Marine Parks Debate Heats up in the West

FOLLOWING on from last week’s angler rally at a community-based forum in Western Australia, environmental groups have been accused of hijacking the debate over fishing exclusion zones.

Fishing and conservation groups met with federal Environment Minister Tony Burke in Perth before the release of draft plans for southwest marine reserves that stretch from South Australia’s Kangaroo Island to WA’s Shark Bay.

Burke said “spectacular” marine assets off WA would have been protected decades ago if they were on land.

Save Our Marine Life, a collection of organisations including WWF and the Australian Conservation Council, wants a mix of exclusion and fishing zones similar to those on the Great Barrier Reef and Ningaloo marine park, off WA’s north coast.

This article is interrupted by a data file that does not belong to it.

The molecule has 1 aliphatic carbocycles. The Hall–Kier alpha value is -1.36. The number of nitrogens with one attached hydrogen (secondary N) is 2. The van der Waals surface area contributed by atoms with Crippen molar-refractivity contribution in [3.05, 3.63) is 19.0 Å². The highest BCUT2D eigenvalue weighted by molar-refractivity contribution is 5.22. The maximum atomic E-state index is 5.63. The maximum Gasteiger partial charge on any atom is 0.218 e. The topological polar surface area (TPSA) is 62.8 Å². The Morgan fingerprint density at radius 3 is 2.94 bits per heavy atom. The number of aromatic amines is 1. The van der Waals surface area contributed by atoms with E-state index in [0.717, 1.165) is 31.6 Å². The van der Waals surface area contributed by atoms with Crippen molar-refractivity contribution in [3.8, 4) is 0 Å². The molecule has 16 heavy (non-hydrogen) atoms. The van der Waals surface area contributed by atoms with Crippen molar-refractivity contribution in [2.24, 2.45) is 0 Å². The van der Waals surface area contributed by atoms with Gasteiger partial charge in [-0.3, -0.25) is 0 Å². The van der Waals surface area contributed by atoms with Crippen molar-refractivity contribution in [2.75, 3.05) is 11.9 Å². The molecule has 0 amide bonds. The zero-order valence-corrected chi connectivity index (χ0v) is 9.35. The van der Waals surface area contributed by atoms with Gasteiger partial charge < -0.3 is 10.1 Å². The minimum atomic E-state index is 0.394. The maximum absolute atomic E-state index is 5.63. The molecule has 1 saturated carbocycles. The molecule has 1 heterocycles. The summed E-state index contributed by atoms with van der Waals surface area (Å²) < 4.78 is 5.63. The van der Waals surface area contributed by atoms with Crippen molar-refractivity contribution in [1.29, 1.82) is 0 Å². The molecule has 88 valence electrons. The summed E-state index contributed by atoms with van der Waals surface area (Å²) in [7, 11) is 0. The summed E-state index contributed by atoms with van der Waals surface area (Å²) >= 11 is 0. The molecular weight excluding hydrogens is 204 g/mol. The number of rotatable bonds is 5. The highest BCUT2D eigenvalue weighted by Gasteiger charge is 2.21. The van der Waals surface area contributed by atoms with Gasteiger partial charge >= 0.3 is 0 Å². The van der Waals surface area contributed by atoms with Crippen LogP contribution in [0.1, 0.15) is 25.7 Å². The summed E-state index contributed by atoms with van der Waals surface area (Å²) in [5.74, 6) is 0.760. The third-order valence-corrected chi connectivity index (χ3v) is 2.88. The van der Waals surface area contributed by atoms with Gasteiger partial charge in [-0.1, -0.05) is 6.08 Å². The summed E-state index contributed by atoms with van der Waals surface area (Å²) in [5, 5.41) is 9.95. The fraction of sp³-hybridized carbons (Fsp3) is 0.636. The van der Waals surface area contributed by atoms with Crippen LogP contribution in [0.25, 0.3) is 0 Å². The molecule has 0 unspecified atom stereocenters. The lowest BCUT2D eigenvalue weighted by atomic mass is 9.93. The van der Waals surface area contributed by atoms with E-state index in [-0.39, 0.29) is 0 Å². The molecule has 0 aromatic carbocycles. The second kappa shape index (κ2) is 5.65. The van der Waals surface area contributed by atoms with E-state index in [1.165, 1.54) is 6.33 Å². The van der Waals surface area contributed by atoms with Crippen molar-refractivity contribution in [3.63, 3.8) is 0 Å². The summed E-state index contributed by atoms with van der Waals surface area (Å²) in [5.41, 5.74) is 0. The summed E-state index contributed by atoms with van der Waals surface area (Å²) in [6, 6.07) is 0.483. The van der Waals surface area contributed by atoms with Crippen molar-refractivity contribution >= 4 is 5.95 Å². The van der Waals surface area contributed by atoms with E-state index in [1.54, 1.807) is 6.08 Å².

Mr Burke said 90 per cent of the marine species found in the southwest marine bio-region, were not found anywhere else.

Kane Moyle of Recfishwest said their advice was marine species could be protected without a significant cut to recreational fishing. “The impact of recreational fishing on a number of the identified conservation values, being whales and other protected species and migratory species, is fairly minimal,” he told The Australian.

A spokesman for Save Our Marine Life, Tim Nicol, said excluding all forms of fishing from certain zones was of great benefit to the marine environment. “I think it could be a win-win for the environment and fishing, if you look at areas like Ningaloo reef.”

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